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Shoppers Drug Mart takes a page out of CCR playbook

BY Michael Johnsen

TORONTO Shoppers Drug Mart is looking to expand its overall category selection in an effort to make more of a direct appeal to all Canadian shoppers with an expansion into more traditional food and mass merchant fare, suggested a report published in Canada’s The Globe and Mail Tuesday.

Shoppers CEO Jurgen Schreiber told analysts at a CIBC World Markets retail conference that Shoppers will be expanding its position in several burgeoning categories such as ethnic, health foods and even electronics, and to make room for those expanded sets Shoppers would jettison less productive merchandise.

That sounds very much similar to Walgreens’ CCR initiative, in which the Deerfield, Ill.-based druggist tossed a deep assortment of auto care in favor of higher-turning health and beauty categories. In the case of Shoppers, that means cutting away a slower-moving photo category in favor of a more hip electronics offering, Schreiber told analysts according to the news report.

The fact that Shoppers is now featuring a Canadian version of CCR shouldn’t come as a surprise, however, especially as the executive who stewarded that initiative early on at Walgreens — Chong Bang — joined Shoppers as its chief merchant in December.

“Some believe that Bang’s CCR experience could help Shoppers Drug Mart as the Canadian retailer works to maximize front-end performance,” read a Feb. 16 Drug Store News special report retail pharmacy merchants. “Along with improved adjacencies, expect Bang to identify coreccategories in Shoppers’ front end that currently may be undersized for a Canadian retailer flush with prestige beauty products … Bang’s challenge may be to exploit and grow othe categories without losing any of that market share.”

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Dollar General CEO delivers keynote address at RILA conference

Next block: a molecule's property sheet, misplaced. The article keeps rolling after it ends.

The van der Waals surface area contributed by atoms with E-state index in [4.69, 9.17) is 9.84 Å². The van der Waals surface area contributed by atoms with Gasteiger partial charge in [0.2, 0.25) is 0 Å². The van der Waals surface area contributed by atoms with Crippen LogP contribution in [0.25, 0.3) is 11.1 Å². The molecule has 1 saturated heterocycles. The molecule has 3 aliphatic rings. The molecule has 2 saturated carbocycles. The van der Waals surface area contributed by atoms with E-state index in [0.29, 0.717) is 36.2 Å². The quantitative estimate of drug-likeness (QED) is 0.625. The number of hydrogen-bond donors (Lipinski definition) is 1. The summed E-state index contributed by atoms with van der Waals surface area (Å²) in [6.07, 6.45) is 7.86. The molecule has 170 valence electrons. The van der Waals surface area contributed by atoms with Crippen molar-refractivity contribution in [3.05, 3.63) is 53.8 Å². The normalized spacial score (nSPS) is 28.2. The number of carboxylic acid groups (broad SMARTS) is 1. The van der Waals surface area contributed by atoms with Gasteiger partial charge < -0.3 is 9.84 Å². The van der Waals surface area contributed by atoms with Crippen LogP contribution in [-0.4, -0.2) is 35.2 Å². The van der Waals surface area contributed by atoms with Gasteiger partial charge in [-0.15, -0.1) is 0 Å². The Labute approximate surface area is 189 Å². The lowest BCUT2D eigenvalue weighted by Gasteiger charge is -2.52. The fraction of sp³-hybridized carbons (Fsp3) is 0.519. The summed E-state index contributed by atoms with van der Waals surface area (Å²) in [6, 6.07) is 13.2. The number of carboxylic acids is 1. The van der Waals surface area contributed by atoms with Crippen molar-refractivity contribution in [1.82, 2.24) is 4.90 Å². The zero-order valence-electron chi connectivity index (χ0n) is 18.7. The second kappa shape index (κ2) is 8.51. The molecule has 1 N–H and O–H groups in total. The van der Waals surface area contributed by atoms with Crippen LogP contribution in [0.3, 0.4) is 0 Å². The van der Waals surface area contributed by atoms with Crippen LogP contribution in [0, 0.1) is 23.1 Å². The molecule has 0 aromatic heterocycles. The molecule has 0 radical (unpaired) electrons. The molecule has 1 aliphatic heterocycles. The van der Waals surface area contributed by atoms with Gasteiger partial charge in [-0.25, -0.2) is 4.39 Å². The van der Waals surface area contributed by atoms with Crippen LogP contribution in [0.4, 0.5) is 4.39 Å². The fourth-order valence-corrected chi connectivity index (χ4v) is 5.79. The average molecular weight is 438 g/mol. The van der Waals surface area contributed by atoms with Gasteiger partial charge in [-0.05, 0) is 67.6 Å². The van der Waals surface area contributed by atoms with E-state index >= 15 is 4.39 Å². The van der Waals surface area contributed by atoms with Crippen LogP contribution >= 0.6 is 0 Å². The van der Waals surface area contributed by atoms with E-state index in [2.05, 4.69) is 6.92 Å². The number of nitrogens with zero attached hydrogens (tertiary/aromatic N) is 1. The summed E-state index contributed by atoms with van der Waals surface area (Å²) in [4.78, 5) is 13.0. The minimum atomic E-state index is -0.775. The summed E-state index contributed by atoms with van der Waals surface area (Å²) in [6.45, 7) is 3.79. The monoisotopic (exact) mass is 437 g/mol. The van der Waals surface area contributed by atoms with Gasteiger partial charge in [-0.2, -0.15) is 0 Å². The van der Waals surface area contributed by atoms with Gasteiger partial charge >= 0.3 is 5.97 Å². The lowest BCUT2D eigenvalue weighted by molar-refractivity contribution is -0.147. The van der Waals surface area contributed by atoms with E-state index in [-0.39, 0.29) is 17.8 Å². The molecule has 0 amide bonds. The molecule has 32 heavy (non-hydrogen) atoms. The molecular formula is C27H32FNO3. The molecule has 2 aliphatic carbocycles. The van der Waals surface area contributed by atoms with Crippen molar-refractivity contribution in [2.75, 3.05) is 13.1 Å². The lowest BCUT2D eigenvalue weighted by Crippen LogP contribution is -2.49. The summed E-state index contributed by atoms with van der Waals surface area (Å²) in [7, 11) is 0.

BY Allison Cerra

ORLANDO, Fla. The Retail Industry Leaders Association’s 2010 Logistics Conference kicked off Monday with a keynote address delivered by Dollar General chairman and CEO Rick Dreiling.

Dreiling shared his perspective with attendees on the crucial role of the supply chain in retail operations today as customers, employees, investors and suppliers are coping with the uncertainty of a strained economy and legislative and regulatory overhauls, RILA said. Dreiling, who joined Dollar General in January 2008 as CEO and was named chairman of the board in December 2008, spearheaded the company’s reemergence as a public company through a successful initial public offering on the New York Stock Exchange on Nov. 13, 2009.

“Rick Dreiling opened the day with a compelling dialogue and inside look at the substantial impact and competitive edge that strategic investments and process improvements in supply chain can have for retailers in this challenging economic climate,” said RILA president Sandy Kennedy.

RILA’s 2010 Logistics Conference is being held at the Gaylord Palms Resort & Convention Center in Orlando, Fla.

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Combined HIV drug therapy may cause heart rhythm issues

BY Alaric DeArment

ROCKVILLE, Md. Combining two HIV drugs made by Roche subsidiary Genentech and Abbott could cause abnormalities in patients’ heart rhythms, the Food and Drug Administration said Tuesday.

The FDA announced preliminary data suggesting that combining Roche’s Invirase (saquinavir) and Abbott’s Norvir (ritonavir) could prolong the heart’s QT and PR intervals. Prolongation of the QT interval can lead to a condition known as torsades de pointes, an abnormal heart rhythm, while a prolonged PR interval can lead to heart block, also an abnormal heart rhythm. Both conditions can cause lightheadedness, fainting or abnormal heart beats. In some cases, torsades de pointes can progress to ventricular fibrillation, a potentially fatal irregular heartbeat.

The FDA said review of the data was ongoing.

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